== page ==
Taylor Swift Fans Think Boyfriend Joe Alwyn Secretly Co-Wrote Two Songs on New Folklore Album
The songstress' eighth studio album, Folklore, is out now
Fans of Taylor Swift are already dissecting the singer's newest album with one circulating theory.
Early Friday morning, the Grammy winner, 30, debuted a brand-new album, which she announced only hours before on Thursday. Titled Folklore, Swift's eighth studio album is the superstar's follow-up to August 2019's Lover.
Following the album drop, Swift's loyal legion of fans — collectively known as Swifties — began to search for clues about how boyfriend Joe Alwyn would be involved in her new music.
In her Instagram post about the album on Thursday, the singer listed her fellow collaborators on Folklore as co-writers Aaron Dressner, Bon Iver, William Bowery, Jack Antonoff, engineers Laura Sisk and Jon Low, mixers Serban Ghenea & Jon Low and photographer Beth Garrabrant.
After doing some digging, many Swifties became convinced that Alwyn, 29, played his part by secretly co-writing two songs on her latest album, under the pen name William Bowery.
Fans linked the actor to Bowery after noticing that Bowery was the only person she didn’t tag in her post before many later discovered that there is no registered songwriter or producer with the name.
So where did the name William Bowery come from? According to numerous social media sleuths, William is a name from Alwyn's family while Bowery happens to be the location of one of the couple's first meetings.
One Twitter user tweeted that they read Alwyn's Wikipedia page and discovered that he is the great-grandson of William Alwyn — an English man who was a composer, conductor, and music teacher — while another tweeted a screenshot of a news article that mentioned the couple meeting at the Bowery Hotel in New York after a Kings of Leon concert back in 2016 — thus creating William Bowery.
But this isn't the first time that Swift has used a pseudonym for one of her projects.
When writing the Rihanna-fronted 2016 dance hit, "This Is What You Came For," with ex-boyfriend Calvin Harris, Swift chose to use the fake songwriter name Nils Sjöberg to credit herself.
Earlier this year, Swift also had fans convinced that her brother, Austin, crafted a reimagined version of her single, "Look What You Made Me Do," that was used on an episode of Killing Eve.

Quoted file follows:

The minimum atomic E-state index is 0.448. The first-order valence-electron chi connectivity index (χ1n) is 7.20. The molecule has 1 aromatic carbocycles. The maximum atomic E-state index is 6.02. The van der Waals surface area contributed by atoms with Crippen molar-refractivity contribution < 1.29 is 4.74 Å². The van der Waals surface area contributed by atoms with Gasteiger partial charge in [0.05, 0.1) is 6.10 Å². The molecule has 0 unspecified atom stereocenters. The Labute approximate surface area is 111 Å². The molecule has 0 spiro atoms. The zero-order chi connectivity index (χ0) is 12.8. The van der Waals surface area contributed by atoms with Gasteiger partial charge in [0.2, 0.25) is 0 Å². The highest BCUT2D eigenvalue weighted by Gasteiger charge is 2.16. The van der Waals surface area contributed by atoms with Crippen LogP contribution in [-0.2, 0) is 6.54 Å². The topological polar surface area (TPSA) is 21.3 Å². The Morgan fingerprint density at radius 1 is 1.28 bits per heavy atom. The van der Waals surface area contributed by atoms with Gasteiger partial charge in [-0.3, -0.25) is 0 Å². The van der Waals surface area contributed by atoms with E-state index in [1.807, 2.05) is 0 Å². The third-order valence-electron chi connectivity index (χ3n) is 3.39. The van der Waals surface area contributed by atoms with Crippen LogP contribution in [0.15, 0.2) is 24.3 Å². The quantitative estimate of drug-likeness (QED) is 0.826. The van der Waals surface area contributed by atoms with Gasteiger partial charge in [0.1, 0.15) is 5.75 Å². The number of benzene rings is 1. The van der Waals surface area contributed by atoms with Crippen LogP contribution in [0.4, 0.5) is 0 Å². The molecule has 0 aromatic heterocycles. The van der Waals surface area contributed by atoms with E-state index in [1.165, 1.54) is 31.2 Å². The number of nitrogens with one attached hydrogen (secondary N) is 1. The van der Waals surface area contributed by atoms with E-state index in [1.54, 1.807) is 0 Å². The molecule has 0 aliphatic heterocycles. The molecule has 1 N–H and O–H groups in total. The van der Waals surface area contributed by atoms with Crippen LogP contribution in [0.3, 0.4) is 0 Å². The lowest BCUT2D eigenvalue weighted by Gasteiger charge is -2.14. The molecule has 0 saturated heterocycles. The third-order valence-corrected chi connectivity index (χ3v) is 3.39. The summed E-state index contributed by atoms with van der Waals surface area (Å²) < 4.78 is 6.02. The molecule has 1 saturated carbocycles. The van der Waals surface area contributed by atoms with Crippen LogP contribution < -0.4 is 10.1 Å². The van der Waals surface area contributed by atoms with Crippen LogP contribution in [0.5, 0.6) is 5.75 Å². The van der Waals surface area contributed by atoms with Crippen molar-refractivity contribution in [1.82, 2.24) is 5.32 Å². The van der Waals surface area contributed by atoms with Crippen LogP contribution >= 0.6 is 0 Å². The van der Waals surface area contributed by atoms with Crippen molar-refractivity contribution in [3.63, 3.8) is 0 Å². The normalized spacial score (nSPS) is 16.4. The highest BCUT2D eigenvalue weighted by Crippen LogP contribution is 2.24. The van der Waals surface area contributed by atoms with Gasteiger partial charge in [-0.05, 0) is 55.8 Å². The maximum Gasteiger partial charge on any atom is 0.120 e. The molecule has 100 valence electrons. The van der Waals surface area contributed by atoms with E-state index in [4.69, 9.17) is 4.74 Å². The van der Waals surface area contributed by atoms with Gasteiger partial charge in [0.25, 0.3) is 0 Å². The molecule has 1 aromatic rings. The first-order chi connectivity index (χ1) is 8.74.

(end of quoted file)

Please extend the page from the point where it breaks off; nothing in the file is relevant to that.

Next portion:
The full song became available on streaming services from Jack Leopards and the Dolphin Club — a band that has no other tracks credited to it beyond the Swift cover — and avid fans found that back in 2012, Austin temporarily changed his Twitter name to "the Dolphin Club," leading some to suspect her sibling lent his vocals to the cover.
Swift's new album was released on Friday and is the superstar's follow-up to Lover, which came out under a year ago in August 2019.
The album comes with a decidedly moody black-and-white aesthetic and features 16 tracks, with song titles like "Illicit Affairs," "Mad Woman," "The Last Great American Dynasty" and "Betty."
In the track "Invisible String," Swift seems to give fans a look into her relationship with her boyfriend, through lyrics such as “Bold was the waitress on our three-year trip / Getting lunch down by the Lakes,” in which the singer appears to reflect on the couple's trip for their third anniversary.
Swift also seems to reference Alwyn with the lyric, “Sixteen at the yogurt shop." In a 2019 interview with Red Magazine, the actor revealed that he used to work at a local frozen yogurt shop called Snog.
In another lyric, Swift sings, “Bad was the blood of the song in the cab,” which a Twitter fan linked to the artist's hit song, "Bad Blood," playing on the car's radio as Alwyn arrived in Los Angeles for his first Hollywood film role in 2015.
RELATED VIDEO: Taylor Swift Announces Release of 'Surprise' New Album Folklore
In her Thursday Instagram post, Swift also noted that she worked on the project in quarantine amid the ongoing coronavirus pandemic.
"Before this year I probably would’ve overthought when to release this music at the 'perfect' time, but the times we’re living in keep reminding me that nothing is guaranteed," she wrote. "My gut is telling me that if you make something you love, you should just put it out into the world. That’s the side of uncertainty I can get on board with."